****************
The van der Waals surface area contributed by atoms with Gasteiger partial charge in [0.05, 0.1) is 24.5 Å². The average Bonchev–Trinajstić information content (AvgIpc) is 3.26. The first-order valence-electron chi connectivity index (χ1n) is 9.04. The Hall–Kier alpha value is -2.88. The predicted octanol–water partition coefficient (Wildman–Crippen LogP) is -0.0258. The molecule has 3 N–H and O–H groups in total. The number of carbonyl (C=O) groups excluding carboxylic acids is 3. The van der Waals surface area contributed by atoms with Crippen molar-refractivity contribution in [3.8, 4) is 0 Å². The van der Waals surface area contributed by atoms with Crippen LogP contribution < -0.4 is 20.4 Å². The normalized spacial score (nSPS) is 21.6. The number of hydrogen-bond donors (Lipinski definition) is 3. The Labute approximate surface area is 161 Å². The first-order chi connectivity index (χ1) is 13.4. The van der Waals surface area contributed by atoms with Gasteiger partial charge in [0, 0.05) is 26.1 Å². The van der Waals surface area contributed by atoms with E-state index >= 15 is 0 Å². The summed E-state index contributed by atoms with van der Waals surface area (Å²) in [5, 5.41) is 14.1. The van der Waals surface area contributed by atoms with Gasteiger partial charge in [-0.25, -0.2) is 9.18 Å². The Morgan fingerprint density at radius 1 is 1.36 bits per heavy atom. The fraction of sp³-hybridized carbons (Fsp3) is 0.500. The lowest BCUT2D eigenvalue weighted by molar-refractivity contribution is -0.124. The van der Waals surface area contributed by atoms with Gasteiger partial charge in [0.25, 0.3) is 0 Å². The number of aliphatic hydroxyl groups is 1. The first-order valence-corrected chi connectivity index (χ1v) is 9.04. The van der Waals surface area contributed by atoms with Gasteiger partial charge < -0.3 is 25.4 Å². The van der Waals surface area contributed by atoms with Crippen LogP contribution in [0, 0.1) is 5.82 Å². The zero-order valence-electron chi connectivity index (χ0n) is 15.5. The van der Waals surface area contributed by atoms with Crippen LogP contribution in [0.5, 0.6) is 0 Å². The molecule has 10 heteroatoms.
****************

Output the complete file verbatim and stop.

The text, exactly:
The van der Waals surface area contributed by atoms with Gasteiger partial charge in [0.05, 0.1) is 24.5 Å². The average Bonchev–Trinajstić information content (AvgIpc) is 3.26. The first-order valence-electron chi connectivity index (χ1n) is 9.04. The Hall–Kier alpha value is -2.88. The predicted octanol–water partition coefficient (Wildman–Crippen LogP) is -0.0258. The molecule has 3 N–H and O–H groups in total. The number of carbonyl (C=O) groups excluding carboxylic acids is 3. The van der Waals surface area contributed by atoms with Crippen molar-refractivity contribution in [3.8, 4) is 0 Å². The van der Waals surface area contributed by atoms with Crippen LogP contribution < -0.4 is 20.4 Å². The normalized spacial score (nSPS) is 21.6. The number of hydrogen-bond donors (Lipinski definition) is 3. The Labute approximate surface area is 161 Å². The first-order chi connectivity index (χ1) is 13.4. The van der Waals surface area contributed by atoms with Gasteiger partial charge in [0, 0.05) is 26.1 Å². The van der Waals surface area contributed by atoms with E-state index >= 15 is 0 Å². The summed E-state index contributed by atoms with van der Waals surface area (Å²) in [5, 5.41) is 14.1. The van der Waals surface area contributed by atoms with Gasteiger partial charge in [-0.25, -0.2) is 9.18 Å². The Morgan fingerprint density at radius 1 is 1.36 bits per heavy atom. The fraction of sp³-hybridized carbons (Fsp3) is 0.500. The lowest BCUT2D eigenvalue weighted by molar-refractivity contribution is -0.124. The van der Waals surface area contributed by atoms with Gasteiger partial charge in [0.25, 0.3) is 0 Å². The number of aliphatic hydroxyl groups is 1. The first-order valence-corrected chi connectivity index (χ1v) is 9.04. The van der Waals surface area contributed by atoms with Gasteiger partial charge < -0.3 is 25.4 Å². The van der Waals surface area contributed by atoms with Crippen LogP contribution in [0, 0.1) is 5.82 Å². The zero-order valence-electron chi connectivity index (χ0n) is 15.5. The van der Waals surface area contributed by atoms with Crippen LogP contribution in [0.5, 0.6) is 0 Å². The molecule has 10 heteroatoms.